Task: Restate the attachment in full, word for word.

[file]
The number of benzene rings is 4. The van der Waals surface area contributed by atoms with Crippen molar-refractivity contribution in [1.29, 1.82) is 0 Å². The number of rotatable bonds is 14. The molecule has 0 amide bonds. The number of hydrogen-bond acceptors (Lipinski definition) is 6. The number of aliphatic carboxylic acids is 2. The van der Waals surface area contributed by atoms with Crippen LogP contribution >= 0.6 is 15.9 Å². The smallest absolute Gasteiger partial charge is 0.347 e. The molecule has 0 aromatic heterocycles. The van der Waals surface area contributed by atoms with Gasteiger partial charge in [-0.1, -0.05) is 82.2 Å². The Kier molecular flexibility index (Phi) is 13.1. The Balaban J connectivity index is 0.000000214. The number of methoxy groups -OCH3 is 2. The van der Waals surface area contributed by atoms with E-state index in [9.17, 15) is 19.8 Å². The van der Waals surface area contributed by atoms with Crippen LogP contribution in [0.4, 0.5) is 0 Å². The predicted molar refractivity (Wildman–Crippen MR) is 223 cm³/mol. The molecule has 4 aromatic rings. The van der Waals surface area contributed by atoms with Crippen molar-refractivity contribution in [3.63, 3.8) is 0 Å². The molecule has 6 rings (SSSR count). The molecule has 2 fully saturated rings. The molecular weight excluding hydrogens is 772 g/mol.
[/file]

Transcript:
The number of benzene rings is 4. The van der Waals surface area contributed by atoms with Crippen molar-refractivity contribution in [1.29, 1.82) is 0 Å². The number of rotatable bonds is 14. The molecule has 0 amide bonds. The number of hydrogen-bond acceptors (Lipinski definition) is 6. The number of aliphatic carboxylic acids is 2. The van der Waals surface area contributed by atoms with Crippen LogP contribution >= 0.6 is 15.9 Å². The smallest absolute Gasteiger partial charge is 0.347 e. The molecule has 0 aromatic heterocycles. The van der Waals surface area contributed by atoms with Gasteiger partial charge in [-0.1, -0.05) is 82.2 Å². The Kier molecular flexibility index (Phi) is 13.1. The Balaban J connectivity index is 0.000000214. The number of methoxy groups -OCH3 is 2. The van der Waals surface area contributed by atoms with E-state index in [9.17, 15) is 19.8 Å². The van der Waals surface area contributed by atoms with Crippen LogP contribution in [0.4, 0.5) is 0 Å². The predicted molar refractivity (Wildman–Crippen MR) is 223 cm³/mol. The molecule has 4 aromatic rings. The van der Waals surface area contributed by atoms with Crippen molar-refractivity contribution in [3.63, 3.8) is 0 Å². The molecule has 6 rings (SSSR count). The molecule has 2 fully saturated rings. The molecular weight excluding hydrogens is 772 g/mol.